Note: For the summer months this blog will publish bi-monthly. The vegan husband’s post will continue to publish monthly.
Our sweaty, dry wick gym clothes had been, just minutes before, peeled and carelessly tossed into the rotund metal bowl for a date with some suds. With our sportswear preparing for a spin, we were ready to start our happy, post workout, day.
For this girl that meant only one thing, time for one big fat morning meal.
The vegan husband and I were positioned vertically parallel to one another, minding our P’s and Q’s, as we had a task to complete. With weapons in hand, our knives were running roughshod over the breakfast greens. When I looked up to see if the vegan hubby was putting the pedal to the metal, er, I mean, when I looked up to take a breath of air, I immediately noticed the recurrent color making its presence known on our plastic cutting boards.
We were in the beginning stages of prepping our concoction and splayed in front of us were purple carrots, purple cauliflower, and (purple) red cabbage.
It was a Monet in the making.
The purple haze was both exciting and completely coincidental. Separately purchased during the week, the carrot was bought at Trader Joes, the cauliflower at Wegmans and the cabbage at our local grocery store.
I have brought this haze to your attention not to preach about the benefits of these periwinkle provisions, although you can read about it here, but to counter a statement made by a popular CSCS/Youtube enthusiast that has many (close to a million) followers.
I’ll keep him anonymous. The reason I doth protest is that he recently went on a rant about the ease of following a healthy food plan.
If it were that easy we wouldn’t have an obesity epidemic. I look around in my gym and I see people beating themselves up on the cardio equipment day in and day out and their body compositions never change. I know triathletes that are overweight. I have friends that practice a vegan or vegetarian lifestyle who are overweight.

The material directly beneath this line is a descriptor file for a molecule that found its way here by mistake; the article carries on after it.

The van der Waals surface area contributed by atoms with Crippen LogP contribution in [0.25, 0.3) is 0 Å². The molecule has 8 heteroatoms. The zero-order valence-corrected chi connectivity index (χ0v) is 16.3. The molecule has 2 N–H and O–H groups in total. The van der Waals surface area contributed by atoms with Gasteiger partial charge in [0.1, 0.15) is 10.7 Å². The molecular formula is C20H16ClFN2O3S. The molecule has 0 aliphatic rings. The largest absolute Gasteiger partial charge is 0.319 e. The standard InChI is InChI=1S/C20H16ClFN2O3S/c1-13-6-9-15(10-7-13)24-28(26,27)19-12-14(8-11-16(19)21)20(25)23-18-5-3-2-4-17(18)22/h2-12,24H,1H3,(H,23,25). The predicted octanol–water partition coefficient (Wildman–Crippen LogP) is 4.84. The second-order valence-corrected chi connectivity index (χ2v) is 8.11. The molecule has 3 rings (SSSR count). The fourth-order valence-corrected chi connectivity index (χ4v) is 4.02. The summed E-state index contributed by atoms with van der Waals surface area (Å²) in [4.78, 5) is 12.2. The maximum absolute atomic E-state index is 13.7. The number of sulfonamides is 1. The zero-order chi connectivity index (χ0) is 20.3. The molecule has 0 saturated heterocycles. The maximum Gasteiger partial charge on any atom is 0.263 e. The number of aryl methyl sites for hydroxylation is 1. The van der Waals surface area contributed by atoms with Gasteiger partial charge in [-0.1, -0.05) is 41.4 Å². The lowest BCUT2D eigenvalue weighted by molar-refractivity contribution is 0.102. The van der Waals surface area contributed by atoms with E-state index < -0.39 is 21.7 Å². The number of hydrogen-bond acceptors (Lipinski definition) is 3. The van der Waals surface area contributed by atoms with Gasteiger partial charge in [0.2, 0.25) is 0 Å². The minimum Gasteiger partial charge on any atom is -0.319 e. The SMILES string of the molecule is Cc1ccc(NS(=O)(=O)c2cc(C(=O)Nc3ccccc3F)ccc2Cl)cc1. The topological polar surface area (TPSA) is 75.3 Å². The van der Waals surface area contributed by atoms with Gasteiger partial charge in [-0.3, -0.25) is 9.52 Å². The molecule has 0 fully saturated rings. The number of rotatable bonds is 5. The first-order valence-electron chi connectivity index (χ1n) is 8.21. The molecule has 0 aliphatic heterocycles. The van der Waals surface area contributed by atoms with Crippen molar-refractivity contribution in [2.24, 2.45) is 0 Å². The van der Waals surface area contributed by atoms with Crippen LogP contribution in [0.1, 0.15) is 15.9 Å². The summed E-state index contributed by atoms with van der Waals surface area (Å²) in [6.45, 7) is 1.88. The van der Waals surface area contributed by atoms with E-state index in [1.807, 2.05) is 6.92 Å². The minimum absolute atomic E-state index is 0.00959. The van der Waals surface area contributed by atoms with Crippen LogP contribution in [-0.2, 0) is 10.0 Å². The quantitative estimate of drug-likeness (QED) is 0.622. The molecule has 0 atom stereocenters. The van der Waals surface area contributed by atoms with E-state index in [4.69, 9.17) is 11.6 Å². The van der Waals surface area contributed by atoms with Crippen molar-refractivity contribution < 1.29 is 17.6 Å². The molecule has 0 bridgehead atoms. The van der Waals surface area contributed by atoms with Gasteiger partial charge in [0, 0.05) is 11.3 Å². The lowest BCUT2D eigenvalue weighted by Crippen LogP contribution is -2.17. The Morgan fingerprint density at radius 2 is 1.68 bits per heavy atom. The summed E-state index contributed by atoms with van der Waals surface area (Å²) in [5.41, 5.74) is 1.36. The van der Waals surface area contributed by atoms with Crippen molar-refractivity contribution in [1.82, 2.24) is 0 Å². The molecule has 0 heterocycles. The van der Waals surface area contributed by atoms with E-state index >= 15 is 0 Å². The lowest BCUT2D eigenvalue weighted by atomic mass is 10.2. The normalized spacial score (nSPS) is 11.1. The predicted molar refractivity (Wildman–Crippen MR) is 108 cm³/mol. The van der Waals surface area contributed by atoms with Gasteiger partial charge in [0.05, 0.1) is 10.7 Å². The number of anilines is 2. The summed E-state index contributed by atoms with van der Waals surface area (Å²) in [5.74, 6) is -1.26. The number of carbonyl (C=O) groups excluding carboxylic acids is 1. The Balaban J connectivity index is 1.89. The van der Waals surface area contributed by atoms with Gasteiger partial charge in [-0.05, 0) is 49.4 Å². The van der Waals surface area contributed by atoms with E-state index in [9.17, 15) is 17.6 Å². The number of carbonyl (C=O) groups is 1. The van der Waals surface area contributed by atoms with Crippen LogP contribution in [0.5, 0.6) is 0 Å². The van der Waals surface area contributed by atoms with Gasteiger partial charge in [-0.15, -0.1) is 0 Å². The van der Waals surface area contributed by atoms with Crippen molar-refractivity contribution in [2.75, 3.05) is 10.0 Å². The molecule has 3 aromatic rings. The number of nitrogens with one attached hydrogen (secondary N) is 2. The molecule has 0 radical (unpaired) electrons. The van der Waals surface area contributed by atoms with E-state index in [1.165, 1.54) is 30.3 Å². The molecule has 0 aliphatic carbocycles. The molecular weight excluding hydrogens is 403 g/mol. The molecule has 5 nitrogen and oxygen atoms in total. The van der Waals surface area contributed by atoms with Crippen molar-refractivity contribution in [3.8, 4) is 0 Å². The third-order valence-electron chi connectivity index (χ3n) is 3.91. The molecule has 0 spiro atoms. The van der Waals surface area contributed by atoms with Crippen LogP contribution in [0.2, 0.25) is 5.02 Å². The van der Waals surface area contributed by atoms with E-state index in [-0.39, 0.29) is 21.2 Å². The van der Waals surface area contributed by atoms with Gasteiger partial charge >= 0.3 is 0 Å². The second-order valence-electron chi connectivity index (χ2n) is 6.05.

It can be a challenge to follow a healthy food plan. There are temptations all around us.
The ice cream station at our annual vegfest gathering has the longest line.
A Dunkin Donuts “restaurant” locator search shows eleven franchises planted within a five-mile radius of our suburban home.
Currently, www.Oreo.com displays fifty-nine Oreo products available for purchase. How many varieties of these cookies do the executives at Nabisco need to line their pockets?
Domino’s pizza recently debuted a zero-click ordering app. Just download the app and link it to a pizza profile where you have an “easy order” saved. Open the app and your pizza is automatically ordered. Clicking has become such a daunting task, no?
In the USA, we often consume processed junk food during social occasions, for emotional reasons, out of boredom, in times of stress, to show our love, for financial reasons and for social acceptance. Ever suggest sneaking raisins into the movies when everyone else in your group wants to smuggle a cargo of chocolate? It’s not pretty.
Rarely do we eat for nutritional reasons. “I’ll just have a few extra leaves of this dino kale because my vitamin K level is running a tad low”, said no one ever.
It is possible to follow a healthy food plan but it requires knowledge, diligence and consistency.
Our Monet moment was a result of practicing this life style over a period of years. It has become second nature to purchase those purple vegetables.
We don’t aim for perfection and we have our junkie moments, but we are able to maintain our health through hard work.
This style of living becomes habit-forming and gets easier over time. Keep practicing!
Do you have a favorite purple colored veggie or fruit? Please leave a comment…